I'm also linking with Anna of Flutter & Hum for Wednesday Vignette. Be sure to click over to her blog to see other beautiful vignettes. Any one of the following images could serve as an inspiring vignette, but my official contribution can be found at the end of this post.
The first greenhouse is a little lean-to attached to the garage. Looks like it's used mostly for repotting and storage. It looks as if that acanthus is waiting at the door to invite people in. A ray of sun shining at the top of the door serves as the "open" sign.
Next is the vireya house. This is how I first learned of the Gerdemann Botanic Preserve. I was reading about vireya rhododendrons and kept coming across the name, "Jim Gerdemann," and later on I found mention of the preserve. The climate of Yachats, OR, is well-suited to growing these tropical rhododendrons.
|This attractive structure comes complete with a license plate proclaiming its contents.|
Wait, tropical and Oregon Coast don't usually go together, do they? Well, they do if the tropics in question are cloud forests. Not all tropics are hot. The mountains of Papua New Guinea and other islands in South East Asia and the Pacific reach heights where the temperature rarely surpasses 60 degrees Fahrenheit. But, being in the tropics, it also never freezes save at the very highest elevations, where a very light radiation frost can occur frequently. Radiation frosts form on clear nights with little or no wind, but the air temperature may not actually be at the freezing point. The generally mild temperatures and almost daily mists along the Oregon Coast make it one of the best places in the contiguous United States to grow these high elevation tropical rhododendrons.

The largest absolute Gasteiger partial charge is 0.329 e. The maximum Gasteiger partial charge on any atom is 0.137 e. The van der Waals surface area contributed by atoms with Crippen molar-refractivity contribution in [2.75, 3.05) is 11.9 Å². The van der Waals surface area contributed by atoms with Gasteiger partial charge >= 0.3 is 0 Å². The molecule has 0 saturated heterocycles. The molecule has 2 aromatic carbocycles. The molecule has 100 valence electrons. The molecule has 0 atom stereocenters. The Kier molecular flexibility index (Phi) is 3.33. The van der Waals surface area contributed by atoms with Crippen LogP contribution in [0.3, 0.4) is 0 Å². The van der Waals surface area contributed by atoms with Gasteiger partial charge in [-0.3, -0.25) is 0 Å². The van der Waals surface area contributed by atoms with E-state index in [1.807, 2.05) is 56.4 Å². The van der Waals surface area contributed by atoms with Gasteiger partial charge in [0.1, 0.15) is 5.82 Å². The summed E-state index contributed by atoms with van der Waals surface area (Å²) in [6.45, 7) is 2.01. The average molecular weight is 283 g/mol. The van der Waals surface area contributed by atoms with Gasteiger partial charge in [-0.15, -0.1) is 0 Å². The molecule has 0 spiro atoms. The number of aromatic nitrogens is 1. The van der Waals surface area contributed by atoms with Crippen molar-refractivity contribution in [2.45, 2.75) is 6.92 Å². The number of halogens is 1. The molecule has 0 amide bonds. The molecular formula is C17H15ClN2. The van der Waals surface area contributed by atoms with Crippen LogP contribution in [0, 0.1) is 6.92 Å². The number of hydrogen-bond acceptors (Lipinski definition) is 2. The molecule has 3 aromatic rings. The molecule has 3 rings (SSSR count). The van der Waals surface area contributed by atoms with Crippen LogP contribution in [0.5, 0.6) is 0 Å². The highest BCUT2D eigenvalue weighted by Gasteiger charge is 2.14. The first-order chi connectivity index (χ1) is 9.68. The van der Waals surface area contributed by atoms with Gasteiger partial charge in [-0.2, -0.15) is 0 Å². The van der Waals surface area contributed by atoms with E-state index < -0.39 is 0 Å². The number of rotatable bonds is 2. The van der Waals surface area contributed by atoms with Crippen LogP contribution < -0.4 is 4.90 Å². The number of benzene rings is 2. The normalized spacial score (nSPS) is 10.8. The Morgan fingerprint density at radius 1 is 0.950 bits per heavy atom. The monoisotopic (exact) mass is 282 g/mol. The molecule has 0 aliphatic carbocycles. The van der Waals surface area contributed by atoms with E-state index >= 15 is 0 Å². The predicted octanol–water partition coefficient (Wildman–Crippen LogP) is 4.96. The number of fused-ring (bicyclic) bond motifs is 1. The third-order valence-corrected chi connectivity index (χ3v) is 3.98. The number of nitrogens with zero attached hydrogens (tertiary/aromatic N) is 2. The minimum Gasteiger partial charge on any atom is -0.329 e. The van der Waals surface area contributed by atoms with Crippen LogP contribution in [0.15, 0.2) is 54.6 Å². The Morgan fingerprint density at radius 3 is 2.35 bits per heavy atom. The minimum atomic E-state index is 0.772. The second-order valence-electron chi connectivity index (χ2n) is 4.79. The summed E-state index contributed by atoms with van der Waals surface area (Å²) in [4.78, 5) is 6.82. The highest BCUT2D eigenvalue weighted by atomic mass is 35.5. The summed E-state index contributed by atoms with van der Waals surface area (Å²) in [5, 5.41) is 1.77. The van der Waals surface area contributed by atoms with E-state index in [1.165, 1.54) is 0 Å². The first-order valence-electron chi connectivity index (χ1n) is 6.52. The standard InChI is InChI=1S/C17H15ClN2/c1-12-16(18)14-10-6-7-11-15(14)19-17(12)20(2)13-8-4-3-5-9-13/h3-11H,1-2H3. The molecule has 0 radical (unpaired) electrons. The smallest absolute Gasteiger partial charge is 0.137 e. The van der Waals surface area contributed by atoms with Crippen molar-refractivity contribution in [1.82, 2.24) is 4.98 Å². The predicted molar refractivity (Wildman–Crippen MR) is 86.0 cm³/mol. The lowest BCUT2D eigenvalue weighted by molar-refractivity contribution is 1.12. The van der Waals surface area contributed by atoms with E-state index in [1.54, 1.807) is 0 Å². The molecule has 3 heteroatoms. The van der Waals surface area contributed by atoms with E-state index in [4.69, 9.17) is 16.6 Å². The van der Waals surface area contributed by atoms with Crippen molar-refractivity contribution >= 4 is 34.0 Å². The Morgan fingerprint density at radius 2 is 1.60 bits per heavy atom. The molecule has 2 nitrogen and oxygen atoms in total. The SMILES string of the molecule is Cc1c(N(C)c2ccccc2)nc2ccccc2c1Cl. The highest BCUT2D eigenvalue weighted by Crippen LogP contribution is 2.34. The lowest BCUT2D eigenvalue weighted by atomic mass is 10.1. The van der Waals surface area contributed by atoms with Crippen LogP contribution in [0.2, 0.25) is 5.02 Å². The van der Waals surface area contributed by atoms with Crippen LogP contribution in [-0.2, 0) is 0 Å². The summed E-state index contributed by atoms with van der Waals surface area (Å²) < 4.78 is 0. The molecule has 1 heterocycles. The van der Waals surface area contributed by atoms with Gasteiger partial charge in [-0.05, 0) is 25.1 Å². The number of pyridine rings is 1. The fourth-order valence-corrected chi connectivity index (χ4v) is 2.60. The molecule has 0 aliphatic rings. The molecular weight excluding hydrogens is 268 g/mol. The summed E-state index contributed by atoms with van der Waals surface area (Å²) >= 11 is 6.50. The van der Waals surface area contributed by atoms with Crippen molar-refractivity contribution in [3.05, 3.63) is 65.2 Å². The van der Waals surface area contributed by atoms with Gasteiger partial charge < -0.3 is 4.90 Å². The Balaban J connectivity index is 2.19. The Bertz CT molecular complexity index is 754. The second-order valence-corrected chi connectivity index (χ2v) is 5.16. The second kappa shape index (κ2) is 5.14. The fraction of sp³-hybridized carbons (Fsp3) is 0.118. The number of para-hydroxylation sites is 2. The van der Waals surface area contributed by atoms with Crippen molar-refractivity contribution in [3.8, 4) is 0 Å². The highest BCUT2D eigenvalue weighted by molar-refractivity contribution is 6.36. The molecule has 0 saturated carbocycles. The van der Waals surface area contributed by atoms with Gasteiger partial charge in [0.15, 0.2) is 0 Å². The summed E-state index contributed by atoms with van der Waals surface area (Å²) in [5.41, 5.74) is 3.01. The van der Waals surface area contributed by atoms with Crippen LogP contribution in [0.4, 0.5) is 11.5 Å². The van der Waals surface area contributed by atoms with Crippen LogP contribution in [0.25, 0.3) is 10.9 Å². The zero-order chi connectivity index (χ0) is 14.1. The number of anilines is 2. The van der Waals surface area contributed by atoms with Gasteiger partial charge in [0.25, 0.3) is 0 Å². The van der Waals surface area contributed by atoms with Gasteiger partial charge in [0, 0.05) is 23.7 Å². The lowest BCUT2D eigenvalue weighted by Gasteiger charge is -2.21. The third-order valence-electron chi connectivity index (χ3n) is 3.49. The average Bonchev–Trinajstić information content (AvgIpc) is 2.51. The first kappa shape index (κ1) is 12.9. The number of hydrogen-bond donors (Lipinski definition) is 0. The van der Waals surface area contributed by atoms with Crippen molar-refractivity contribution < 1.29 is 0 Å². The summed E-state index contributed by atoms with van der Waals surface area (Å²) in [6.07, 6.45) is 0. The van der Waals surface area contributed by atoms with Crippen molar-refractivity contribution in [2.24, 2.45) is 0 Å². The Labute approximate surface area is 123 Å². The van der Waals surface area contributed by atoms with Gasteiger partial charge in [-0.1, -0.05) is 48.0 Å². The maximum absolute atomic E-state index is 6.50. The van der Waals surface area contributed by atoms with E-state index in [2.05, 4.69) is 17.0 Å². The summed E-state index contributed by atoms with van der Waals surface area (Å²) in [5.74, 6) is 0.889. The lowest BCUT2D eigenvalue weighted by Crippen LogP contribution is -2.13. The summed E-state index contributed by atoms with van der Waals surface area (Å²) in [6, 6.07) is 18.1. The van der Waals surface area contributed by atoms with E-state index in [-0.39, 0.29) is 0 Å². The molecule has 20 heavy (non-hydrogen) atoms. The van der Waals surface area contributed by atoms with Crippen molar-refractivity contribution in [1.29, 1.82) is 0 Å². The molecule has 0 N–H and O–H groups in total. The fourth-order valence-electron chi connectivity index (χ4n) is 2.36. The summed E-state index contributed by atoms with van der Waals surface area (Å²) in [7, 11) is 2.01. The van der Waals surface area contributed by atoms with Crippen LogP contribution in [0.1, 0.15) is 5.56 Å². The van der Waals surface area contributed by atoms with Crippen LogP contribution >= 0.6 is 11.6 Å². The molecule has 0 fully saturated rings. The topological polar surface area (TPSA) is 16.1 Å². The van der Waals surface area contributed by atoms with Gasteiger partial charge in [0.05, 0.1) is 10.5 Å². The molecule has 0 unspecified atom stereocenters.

|A large, fragrant vireya hybrid, likely involving species such as R. leucogigas, R. konori, or R. superbum.|
|The plants in the greenhouse are overgrown, making a jungle-like tangle with flowers visible through the canopy.|
|An opening in the canopy revealed this lovely truss almost reaching a beam in the roof.|
|Can't you just imagine stretching out on the floor, and then waking up in the morning to curl up on that bench with a warm cup of coffee with the cacti?|
Several specimens of Embothrium coccineum, the Chilean flame tree, are scattered about the garden. This individual has formed an entire grove by itself. What, don't you have a grove of Embothrium in your garden? No? Pity. I don't either. Memory is already becoming warped by imagination, but I still feel comfortable claiming that the largest trunks on this tree were over 6 inches in diameter. The dark grey bark is mottled attractively with lighter grey patches, adding a more subtle dimension to this tree which is so stunning in bloom. Just imagine a specimen like this covered in a conflagration of red blooms.